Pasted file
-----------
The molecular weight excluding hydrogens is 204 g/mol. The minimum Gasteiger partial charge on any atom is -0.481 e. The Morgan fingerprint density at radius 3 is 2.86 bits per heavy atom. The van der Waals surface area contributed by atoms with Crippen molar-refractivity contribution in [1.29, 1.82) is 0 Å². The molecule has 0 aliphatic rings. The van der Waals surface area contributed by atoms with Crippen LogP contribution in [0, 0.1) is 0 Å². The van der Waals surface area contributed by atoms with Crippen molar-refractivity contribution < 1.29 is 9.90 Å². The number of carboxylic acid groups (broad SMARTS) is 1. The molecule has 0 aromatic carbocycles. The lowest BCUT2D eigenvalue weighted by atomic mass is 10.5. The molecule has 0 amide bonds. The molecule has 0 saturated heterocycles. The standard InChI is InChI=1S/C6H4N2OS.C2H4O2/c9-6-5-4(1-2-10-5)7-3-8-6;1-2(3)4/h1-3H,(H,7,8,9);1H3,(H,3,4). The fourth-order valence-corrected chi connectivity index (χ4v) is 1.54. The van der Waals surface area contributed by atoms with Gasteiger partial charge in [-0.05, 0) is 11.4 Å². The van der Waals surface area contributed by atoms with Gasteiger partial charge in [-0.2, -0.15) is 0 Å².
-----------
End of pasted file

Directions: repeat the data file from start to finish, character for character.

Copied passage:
The molecular weight excluding hydrogens is 204 g/mol. The minimum Gasteiger partial charge on any atom is -0.481 e. The Morgan fingerprint density at radius 3 is 2.86 bits per heavy atom. The van der Waals surface area contributed by atoms with Crippen molar-refractivity contribution in [1.29, 1.82) is 0 Å². The molecule has 0 aliphatic rings. The van der Waals surface area contributed by atoms with Crippen LogP contribution in [0, 0.1) is 0 Å². The van der Waals surface area contributed by atoms with Crippen molar-refractivity contribution < 1.29 is 9.90 Å². The number of carboxylic acid groups (broad SMARTS) is 1. The molecule has 0 aromatic carbocycles. The lowest BCUT2D eigenvalue weighted by atomic mass is 10.5. The molecule has 0 amide bonds. The molecule has 0 saturated heterocycles. The standard InChI is InChI=1S/C6H4N2OS.C2H4O2/c9-6-5-4(1-2-10-5)7-3-8-6;1-2(3)4/h1-3H,(H,7,8,9);1H3,(H,3,4). The fourth-order valence-corrected chi connectivity index (χ4v) is 1.54. The van der Waals surface area contributed by atoms with Gasteiger partial charge in [-0.05, 0) is 11.4 Å². The van der Waals surface area contributed by atoms with Gasteiger partial charge in [-0.2, -0.15) is 0 Å².